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The Good, the Bad and the Ugly: How to Respond to (all) Social Media Comments

This post was first published by Juliana Allen on March Communications’ blog PR Nonsense.

Social media can be scary … you put yourself out there, share your likes and dislikes, and essentially open yourself up for anyone and everyone across the globe to praise – or criticize – you. For clients, the latter is terrifying. What if their product gets bashed in such a public forum? What if confidential information gets leaked? The list goes on.

But the reality is, you can’t stop social media. Companies need to embrace it and see it for what it is – a portal for engagement that affords them more opportunities than ever before. The important thing to remember is that a big part of engagement is responding to any and all questions or comments you get – the good, the bad and the ugly.

Here are a few tips we recommend to clients to help them respond to social media comments:

Respond to customer/observer comments in a timely fashion

The window of opportunity for engagement can close quickly. But if brands interact with people via social media, the conversation could just as easily “catch fire” and spread all over the Web, placing your brand in front of millions of eyes. If you’re not sure of the answer to a question, say so, and that you will follow up once you have it. But, if you say you’ll get back to them, follow through.

Don’t avoid negative comments

Sweeping things under the rug is inadvisable given the prevalence and power of social media. Ignoring negative comments will only further agitate the individual(s) in question and leave them likely to spread negative messages about your company even further. Instead, use the opportunity to personally address his/her concern, and hopefully turn that person into an advocate for your company.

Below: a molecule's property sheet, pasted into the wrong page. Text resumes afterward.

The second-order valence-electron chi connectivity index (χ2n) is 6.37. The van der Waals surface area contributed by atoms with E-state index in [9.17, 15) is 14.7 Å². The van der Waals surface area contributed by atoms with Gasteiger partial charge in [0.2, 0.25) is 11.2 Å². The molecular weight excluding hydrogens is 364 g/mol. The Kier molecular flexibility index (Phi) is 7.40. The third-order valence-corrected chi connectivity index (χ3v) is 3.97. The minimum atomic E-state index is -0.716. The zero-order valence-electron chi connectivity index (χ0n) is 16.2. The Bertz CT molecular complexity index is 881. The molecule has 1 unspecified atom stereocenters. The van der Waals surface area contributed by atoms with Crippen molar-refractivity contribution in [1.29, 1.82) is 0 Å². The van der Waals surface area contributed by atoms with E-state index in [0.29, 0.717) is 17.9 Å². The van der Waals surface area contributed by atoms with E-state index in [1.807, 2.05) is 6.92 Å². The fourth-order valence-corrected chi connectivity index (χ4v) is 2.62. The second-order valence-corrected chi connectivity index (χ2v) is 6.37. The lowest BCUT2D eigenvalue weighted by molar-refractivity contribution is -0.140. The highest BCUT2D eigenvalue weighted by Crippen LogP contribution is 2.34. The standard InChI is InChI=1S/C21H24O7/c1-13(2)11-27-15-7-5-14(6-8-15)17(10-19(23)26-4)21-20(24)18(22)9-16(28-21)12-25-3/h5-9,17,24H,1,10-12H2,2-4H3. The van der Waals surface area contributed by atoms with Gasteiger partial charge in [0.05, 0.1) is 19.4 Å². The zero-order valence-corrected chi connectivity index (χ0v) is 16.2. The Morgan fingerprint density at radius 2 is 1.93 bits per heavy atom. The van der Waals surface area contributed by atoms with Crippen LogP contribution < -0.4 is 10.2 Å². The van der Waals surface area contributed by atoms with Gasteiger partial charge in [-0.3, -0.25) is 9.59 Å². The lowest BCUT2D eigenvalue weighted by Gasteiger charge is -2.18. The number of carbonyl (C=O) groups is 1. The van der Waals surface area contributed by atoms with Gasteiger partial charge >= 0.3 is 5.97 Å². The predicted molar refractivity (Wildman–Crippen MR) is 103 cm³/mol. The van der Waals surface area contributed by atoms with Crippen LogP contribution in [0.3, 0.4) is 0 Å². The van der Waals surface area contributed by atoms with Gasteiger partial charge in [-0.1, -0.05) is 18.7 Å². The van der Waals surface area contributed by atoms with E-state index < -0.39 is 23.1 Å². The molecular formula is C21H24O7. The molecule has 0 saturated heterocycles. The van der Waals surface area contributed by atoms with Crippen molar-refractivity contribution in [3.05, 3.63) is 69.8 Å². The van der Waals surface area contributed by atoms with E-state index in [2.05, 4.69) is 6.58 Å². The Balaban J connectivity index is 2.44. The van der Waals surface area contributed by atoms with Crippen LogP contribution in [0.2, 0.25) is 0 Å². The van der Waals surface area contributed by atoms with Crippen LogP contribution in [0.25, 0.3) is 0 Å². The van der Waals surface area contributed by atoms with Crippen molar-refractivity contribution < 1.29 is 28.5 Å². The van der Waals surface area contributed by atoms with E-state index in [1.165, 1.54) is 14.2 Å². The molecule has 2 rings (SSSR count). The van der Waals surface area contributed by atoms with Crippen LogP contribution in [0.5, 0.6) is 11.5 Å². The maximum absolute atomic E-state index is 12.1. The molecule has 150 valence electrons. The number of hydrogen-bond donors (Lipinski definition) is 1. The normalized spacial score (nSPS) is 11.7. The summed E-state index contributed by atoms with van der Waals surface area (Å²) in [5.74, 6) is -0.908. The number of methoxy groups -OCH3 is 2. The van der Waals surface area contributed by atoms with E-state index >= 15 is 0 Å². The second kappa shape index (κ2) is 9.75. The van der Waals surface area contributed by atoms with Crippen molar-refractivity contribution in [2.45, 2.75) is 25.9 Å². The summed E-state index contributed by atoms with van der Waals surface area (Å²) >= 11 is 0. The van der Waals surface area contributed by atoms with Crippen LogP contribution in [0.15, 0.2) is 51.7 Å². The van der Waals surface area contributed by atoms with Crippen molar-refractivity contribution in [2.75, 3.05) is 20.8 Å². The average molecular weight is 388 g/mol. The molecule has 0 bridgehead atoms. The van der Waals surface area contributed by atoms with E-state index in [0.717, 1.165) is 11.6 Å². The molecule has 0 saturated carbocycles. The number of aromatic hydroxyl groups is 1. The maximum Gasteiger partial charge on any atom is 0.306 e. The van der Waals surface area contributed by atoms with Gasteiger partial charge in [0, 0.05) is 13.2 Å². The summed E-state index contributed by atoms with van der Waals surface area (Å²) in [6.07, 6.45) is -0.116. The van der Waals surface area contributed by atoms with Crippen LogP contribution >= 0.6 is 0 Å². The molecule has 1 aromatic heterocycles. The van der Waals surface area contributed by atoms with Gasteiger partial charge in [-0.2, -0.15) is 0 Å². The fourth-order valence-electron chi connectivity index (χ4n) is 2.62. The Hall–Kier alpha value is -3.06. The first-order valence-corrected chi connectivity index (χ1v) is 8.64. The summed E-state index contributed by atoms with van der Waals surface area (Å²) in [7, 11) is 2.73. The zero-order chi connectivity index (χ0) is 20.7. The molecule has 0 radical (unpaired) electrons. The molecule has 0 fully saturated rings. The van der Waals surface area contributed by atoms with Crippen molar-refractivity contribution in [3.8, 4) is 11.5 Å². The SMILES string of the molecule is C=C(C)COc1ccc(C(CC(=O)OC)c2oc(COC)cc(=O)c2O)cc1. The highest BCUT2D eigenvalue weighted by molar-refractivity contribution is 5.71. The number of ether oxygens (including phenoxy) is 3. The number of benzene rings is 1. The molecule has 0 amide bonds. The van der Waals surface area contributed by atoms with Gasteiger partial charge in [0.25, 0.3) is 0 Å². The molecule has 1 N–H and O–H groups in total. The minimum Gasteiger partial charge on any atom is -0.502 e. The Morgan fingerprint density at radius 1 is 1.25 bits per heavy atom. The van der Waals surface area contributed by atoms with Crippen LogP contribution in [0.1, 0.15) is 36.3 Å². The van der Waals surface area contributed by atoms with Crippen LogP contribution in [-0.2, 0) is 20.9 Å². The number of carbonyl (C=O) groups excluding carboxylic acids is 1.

Respond constructively

Some people are looking for valuable interactions, while others just want to vent or build up competitors at your expense. Keep things positive, and always thank people for their input/feedback, even if it isn’t particularly useful.

Redirect to Appropriate Forums

If an issue or question proves too extensive for a quick reply via Twitter, Google+ or Facebook, use those platforms to direct the conversation to your blog or customer support team, where you can provide more detailed responses to these items. The former drives traffic to your site and continues to increase engagement through your blog.

Treat every interaction as an opportunity

If someone takes the time to engage you, there exists the potential to convert them into a client or advocate for your brand, even if the reason they contacted you was a negative one.

Can you think of any other useful tips for responding to questions and comments on social media platforms?

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